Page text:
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I'm in the market for an iPhone 4S to replace my older iPhone and iPod. If I took a Christmas holiday in America, the cost of a US phone is substantially less than a UK phone at current exchange rates.

However, there's a possibility that there's physical differences between the UK model and the US version that would make the US version impractical in the UK. I know that the range of bands used for cellular comms in the UK differs somewhat from in the US.

So, is the iPhone 4S built to only a single design that can handle the differing frequencies used throughout Apple's main markets, meaning that a SIM-free one will work anywhere regardless of where it was bought? Or is each model tailored to a particular region's cellular specifications, making a US bought iPhone all but useless in the UK?

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If you're in the London area, I'll be there from 17 Dec to 21 Dec (from San Francisco) and could courier one over if you find a happy answer to your question. –  Art Taylor Oct 7 '11 at 20:24
    
Thanks for the offer but I'm afraid I'm nowhere near there. –  GordonM Oct 7 '11 at 20:30

2 Answers 2

up vote 3 down vote accepted

The iPhone 4S is the same in every country. The only notable change is the default language configured on the device. And firmware/software locks for carrier or country locked phones.

The important difference is that apparently the unlocked iPhone 4S in the US will not be supposed to work on CDMA networks (rumor) for undisclosed reasons. It is probably due to the primitive way CDMA phones are activated by CDMA carriers.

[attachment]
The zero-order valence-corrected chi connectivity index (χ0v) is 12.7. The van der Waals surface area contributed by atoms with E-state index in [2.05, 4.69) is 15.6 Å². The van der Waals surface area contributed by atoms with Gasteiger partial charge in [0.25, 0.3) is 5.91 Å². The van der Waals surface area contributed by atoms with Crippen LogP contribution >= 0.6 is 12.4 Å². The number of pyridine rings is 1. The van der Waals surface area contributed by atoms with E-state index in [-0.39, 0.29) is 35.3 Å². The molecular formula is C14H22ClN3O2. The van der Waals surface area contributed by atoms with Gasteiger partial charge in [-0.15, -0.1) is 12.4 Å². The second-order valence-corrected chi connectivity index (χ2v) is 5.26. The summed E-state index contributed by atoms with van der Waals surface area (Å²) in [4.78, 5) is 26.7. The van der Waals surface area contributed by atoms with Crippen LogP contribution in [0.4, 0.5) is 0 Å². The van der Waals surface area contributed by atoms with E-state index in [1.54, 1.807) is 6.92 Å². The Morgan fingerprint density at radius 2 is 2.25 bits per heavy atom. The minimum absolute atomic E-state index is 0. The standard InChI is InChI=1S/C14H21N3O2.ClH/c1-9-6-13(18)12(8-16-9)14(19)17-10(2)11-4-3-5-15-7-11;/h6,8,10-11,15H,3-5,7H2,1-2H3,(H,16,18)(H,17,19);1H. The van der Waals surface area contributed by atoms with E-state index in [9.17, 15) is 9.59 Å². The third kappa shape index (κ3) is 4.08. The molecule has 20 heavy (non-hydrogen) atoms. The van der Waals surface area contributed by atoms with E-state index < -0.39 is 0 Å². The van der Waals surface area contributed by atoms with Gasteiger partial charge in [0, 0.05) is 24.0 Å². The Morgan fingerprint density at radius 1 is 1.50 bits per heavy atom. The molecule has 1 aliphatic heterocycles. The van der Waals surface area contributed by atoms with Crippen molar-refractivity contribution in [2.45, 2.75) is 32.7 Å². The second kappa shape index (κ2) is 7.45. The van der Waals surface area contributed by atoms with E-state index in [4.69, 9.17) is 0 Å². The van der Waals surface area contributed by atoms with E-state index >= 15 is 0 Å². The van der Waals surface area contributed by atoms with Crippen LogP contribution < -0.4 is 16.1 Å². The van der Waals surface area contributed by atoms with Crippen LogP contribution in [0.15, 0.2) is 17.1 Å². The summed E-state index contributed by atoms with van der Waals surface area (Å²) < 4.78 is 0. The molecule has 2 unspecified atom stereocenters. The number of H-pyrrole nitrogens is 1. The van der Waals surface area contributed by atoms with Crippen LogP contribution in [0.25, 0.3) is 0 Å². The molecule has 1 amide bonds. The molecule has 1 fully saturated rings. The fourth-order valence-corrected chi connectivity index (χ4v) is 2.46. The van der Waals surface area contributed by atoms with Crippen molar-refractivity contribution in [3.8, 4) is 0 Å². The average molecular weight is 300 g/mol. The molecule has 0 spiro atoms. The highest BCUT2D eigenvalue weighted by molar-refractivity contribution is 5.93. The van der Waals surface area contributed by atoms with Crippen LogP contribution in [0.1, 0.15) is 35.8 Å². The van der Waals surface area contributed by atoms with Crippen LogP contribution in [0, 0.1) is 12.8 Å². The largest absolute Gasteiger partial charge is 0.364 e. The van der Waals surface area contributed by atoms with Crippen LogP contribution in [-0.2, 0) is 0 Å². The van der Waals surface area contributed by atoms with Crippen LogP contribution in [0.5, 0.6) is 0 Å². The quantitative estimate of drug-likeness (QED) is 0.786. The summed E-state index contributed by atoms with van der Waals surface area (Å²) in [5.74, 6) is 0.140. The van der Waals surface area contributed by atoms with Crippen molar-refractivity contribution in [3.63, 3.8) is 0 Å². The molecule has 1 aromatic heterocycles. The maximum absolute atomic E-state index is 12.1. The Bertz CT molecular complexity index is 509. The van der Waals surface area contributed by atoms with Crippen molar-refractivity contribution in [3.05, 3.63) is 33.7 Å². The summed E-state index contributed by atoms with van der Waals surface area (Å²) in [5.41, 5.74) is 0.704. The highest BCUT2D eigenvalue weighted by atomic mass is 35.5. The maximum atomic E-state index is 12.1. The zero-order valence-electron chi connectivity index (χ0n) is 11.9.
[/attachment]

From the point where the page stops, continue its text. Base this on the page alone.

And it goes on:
Obviously the packaging changes (depending on the region). Also the power brick is different depending on the country for example in Europe except British territories the power plug uses Type C plugs while UK uses Type B and the US have Type A plugs.

All the iPhone 4S will "supposedly" have she same internals and the same firmwares. There are no other differences while the iPhone 4 has different firmwares for CDMA and GSM as there have been no variants for the iPhone 3G or iPhone 3GS models which were the same across the globe.

BUT beware of the term unlocked. It doesn't mean the phone is not SIM-locked. In some countries (I have in mind the case of the iPhone 3G in Canada) unlocked can mean not locked for the country carriers. Which means it is regionally SIM-locked, if you try to use it with any of the countries' carriers it will work, but if you try to use it with a SIM from another country or an international SIM, it will be locked.

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The UK (and much of the rest of the world) uses GSM, so CDMA issues are fairly irrelevant. But thanks for the warning regarding the SIM lock. –  GordonM Oct 8 '11 at 5:09

The only difference is it is .1 oz heavier than the iPhone 4, everything is still the same. And I believe that is across the world.

http://www.apple.com/iphone/specs.html <-- iPhone 4s

http://support.apple.com/kb/SP587 <--- iPhone 4

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I think the OP is curious about a US iPhone 4S versus the UK iPhone 4S and less about it in comparison to the current device dimensions. –  bmike Oct 7 '11 at 20:59

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